After a visit to the air compressor, it became apparent that the fuel injection had done wonders for the engine’s low-down torque. The CBRi would quite happily pull straight up a 1-in-3 incline at 2,000rpm, no clutch. A stocker would need at least 6,000rpm on board and serious clutch abuse to get up the same slope. Impressive!

  Once we were back on the road, testing speeds increased above walking pace and it became obvious that there was a fault in the ECU. The bike was just starting to get going properly when it ran into an artificial rev limiter at 10,000rpm. It was just like a lorikeet smacking into a window at Warp Factor Six, but with less squawking. We immediately accused Richard’s beloved Zilog of being too slow and clunky to blink the blinky LED and the injectors at the same time, but Neil eventually traced the problem to the software. He changed two lines of code and the restriction was gone.

The infamous dent, cleaned and painted. It's so beautiful, it makes you want to cry. After the software was updated, Richard came back from his first ride more excited than Big Kev. His grin was so huge that the top of his head nearly came off with his helmet. “It pulls like a 15-year-old with his first copy of Penthouse!” he bubbled. What a lovely mental image! Just the thing to tell Granny when she asks what we did on the weekend. But Richard wasn’t finished. “It’s like the Energiser bunny on Viagra! Keeps going and going and going all the way to redline!” There was probably more, but we didn’t hear it because we were too busy scrubbing his mouth out with paintstripper and a wire brush.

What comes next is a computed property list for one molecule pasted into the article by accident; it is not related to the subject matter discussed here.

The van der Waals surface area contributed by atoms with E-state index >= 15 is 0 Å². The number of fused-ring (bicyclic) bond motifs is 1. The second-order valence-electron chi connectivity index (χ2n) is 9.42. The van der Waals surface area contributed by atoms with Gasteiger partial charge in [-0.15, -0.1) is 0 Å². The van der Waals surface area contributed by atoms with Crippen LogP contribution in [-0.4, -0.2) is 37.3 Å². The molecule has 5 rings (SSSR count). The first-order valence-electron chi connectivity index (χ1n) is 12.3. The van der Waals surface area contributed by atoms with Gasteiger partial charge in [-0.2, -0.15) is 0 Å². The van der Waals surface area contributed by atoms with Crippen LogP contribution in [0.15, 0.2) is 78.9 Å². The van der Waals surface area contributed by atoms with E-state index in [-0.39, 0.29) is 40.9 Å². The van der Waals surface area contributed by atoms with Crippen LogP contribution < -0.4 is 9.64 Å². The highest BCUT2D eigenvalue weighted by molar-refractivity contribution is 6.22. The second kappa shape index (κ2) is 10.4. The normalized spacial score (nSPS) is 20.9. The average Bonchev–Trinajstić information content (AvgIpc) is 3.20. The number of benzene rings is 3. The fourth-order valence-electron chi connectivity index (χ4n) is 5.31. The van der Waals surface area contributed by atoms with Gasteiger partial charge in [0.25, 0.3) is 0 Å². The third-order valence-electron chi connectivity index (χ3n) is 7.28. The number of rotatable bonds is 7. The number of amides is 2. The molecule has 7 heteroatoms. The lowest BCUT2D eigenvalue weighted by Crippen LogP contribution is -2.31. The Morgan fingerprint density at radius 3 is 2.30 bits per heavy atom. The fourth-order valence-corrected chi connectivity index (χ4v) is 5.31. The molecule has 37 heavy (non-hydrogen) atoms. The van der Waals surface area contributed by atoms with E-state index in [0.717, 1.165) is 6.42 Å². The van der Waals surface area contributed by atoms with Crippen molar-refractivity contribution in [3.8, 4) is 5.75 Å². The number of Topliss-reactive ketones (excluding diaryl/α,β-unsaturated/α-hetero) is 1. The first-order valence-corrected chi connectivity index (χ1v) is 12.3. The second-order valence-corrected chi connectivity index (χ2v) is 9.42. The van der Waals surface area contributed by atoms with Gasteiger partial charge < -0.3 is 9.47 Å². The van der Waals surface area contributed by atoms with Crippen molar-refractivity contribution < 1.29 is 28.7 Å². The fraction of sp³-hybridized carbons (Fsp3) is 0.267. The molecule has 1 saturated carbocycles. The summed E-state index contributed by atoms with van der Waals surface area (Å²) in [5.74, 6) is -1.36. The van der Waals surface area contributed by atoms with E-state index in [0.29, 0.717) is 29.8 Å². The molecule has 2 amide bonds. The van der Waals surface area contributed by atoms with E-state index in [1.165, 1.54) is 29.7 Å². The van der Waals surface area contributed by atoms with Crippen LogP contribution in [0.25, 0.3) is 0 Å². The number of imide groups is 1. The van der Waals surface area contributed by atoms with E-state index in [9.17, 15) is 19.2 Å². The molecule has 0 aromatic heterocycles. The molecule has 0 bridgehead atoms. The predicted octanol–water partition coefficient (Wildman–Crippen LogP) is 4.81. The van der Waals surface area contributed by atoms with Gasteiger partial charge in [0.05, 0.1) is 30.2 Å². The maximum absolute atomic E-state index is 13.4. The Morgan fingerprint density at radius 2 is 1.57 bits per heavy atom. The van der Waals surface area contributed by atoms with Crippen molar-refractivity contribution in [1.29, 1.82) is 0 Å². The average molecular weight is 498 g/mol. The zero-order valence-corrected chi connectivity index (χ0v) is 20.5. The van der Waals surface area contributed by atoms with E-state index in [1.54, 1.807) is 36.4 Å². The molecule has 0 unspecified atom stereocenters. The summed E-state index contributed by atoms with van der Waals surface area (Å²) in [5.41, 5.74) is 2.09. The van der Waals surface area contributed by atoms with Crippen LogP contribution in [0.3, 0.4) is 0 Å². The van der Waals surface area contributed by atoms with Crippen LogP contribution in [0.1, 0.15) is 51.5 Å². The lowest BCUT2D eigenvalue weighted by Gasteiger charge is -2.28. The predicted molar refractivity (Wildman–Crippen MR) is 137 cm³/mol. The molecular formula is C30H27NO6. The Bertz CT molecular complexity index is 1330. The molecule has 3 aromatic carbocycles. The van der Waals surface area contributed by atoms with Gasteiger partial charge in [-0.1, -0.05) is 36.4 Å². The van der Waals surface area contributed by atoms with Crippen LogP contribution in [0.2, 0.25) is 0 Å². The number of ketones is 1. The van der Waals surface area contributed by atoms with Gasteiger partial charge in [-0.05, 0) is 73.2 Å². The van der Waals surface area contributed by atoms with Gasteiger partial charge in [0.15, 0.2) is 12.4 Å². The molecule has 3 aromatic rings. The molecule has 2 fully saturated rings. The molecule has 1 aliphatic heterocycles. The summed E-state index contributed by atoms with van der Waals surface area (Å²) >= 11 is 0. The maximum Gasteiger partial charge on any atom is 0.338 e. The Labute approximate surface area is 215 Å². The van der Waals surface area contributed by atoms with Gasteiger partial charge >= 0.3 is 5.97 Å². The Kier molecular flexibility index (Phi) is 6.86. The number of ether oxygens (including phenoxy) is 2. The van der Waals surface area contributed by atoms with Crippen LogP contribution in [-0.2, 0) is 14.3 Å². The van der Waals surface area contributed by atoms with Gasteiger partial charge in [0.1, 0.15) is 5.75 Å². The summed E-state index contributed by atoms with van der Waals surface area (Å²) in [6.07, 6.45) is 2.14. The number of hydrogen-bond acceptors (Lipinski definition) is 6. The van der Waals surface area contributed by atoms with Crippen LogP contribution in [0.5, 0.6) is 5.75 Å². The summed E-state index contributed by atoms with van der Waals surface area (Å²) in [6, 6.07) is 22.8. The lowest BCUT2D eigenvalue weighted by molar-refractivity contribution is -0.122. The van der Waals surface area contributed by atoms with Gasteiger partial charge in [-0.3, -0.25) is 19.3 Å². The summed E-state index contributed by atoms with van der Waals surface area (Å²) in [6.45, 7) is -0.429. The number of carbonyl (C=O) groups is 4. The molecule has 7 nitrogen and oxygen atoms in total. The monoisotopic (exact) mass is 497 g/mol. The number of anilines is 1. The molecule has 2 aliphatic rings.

He was right, though. The CBRi still had some flat spots below 10,000rpm, but once the engine got into the fun zone it just didn’t stop. Stock CBRs have a distinct peak at 16,000rpm and then the power drops away slightly, but the CBRi just kept on keeping on right into the revlimiter. Actually, the limiter was becoming a bit of a hazard in the lower gears because the bike got there so fast and decelerated so violently when the ignition was cut that it nearly threw the Crash Test Idiot over the fairing. Not only that, the induction roar from the free-flowing intake system completely masked the screaming exhaust note. Yes, we know that’s what Honda made the tacho for, but we prefer to keep our eyes on the road, thanks.

The initial setup. So much simpler than carbies. Although our injection system made the bike go better than Mr Honda’s carburettors, there were a few annoying problems with the system. Cold starts were very difficult and the bike had to run incredibly rich until it was warm. It didn’t idle particularly well. It fouled plugs at the slightest opportunity. If the ECU lost power for even a millisecond, the fuel map was gone forever. All normal development problems, and not really difficult to fix. And as it turned out, we sorted out those particular problems quite easily, but in doing so we introduced a heap of other problems…

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*  Actually, the Mk II ECU was indeed a triumph of miniaturisation compared to the Mk I we used on the GRi. The Mk I took up half a workbench and was held together with sticky tape and hope.